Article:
Living (2022) Movie Ending, Explained: When I got really excited about “Living” after randomly coming across a 5-star review of The Guardian, I was unaware of the fact that it is, in fact, a remake of the iconic Akira Kurosawa classic Ikiru (1952). If I had known, I probably would not have felt that excitement thanks to my skepticism for remakes, that too of something like Ikiru, which drew the inspiration from Tolstoy’s. Months later, I am here because of the assignment, which I took primarily because of curiosity and secondarily for the admiration I have for the legendary Bill Nighy.
Pardon me for using too much first person, but Oliver Hermanus’s movie did hit me on a personal note, something I did not anticipate. Did the movie match the brilliance of Ikiru? Without mincing words, I am going to say no. In fact, during the opening twenty minutes, I found myself kind of lamenting the decision to take the assignment. But Nobel laureate Kazuo Ishiguro’s screenplay for Living manages to hit a home run by the end. This justifies his nomination in the adapted screenplay category at the upcoming Academy Awards. Not to mention, Nighy is top-notch as the lonely bureaucrat with a ticking clock hovering over his life.
Living (2022) Plot Summary & Movie Synopsis
Elated to join his new government job in the Public works department of the city council, Peter Wakeling meets his suit-wearing colleagues and boards a train to London. His earnestness for a job where the sole purpose is to do public welfare soon takes a hit thanks to his colleagues, who are all typical bureaucrats led by their boss, Rodney Williams. The only glimmer of hope among them is a young, lively woman named Margaret Harris, who befriends Wakeling. However, Ms. Harris is on the verge of happily leaving the government job and taking a position at a local restaurant very soon, about which she is very excited.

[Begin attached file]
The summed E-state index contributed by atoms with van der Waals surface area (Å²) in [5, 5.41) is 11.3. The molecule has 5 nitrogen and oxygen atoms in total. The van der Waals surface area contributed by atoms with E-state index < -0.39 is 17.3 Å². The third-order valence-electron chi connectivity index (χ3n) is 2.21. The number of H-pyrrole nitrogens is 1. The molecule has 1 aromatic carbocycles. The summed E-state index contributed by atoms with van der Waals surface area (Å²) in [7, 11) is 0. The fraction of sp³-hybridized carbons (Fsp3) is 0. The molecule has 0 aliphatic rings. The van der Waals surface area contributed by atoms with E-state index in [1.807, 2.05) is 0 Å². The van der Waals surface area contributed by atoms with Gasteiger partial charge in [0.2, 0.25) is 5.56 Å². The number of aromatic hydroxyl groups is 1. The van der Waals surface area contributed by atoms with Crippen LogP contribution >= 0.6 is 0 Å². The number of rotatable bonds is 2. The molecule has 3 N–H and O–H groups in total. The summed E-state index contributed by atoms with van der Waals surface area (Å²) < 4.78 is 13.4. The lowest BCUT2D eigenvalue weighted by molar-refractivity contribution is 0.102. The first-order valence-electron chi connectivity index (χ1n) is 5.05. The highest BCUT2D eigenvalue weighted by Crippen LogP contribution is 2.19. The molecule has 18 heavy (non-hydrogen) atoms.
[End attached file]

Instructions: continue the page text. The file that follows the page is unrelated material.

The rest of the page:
Mr. Wakeling’s first day at the job gets further dampened when he gets involved with a children’s playground petition submitted by a group of women, only to see the file traveling from department to department and ultimately ending up in Mr. Williams’ long pending stack of files.
It comes as both a shock and surprise to the group of officials when their boss Mr. Williams abruptly leaves at 3 pm, something that is extremely uncharacteristic of him. We soon find out the reason when Mr. Williams visits a doctor and finds out that he has cancer and his days are numbered.
Alone in his home, a devastated Mr. Williams reminisces about the life he had and his dead wife while contemplating breaking the news to his son Michael and daughter-in-law, Fiona. But when they return home that night, the old widower fails to find it in his heart to subject his son to such tragic news.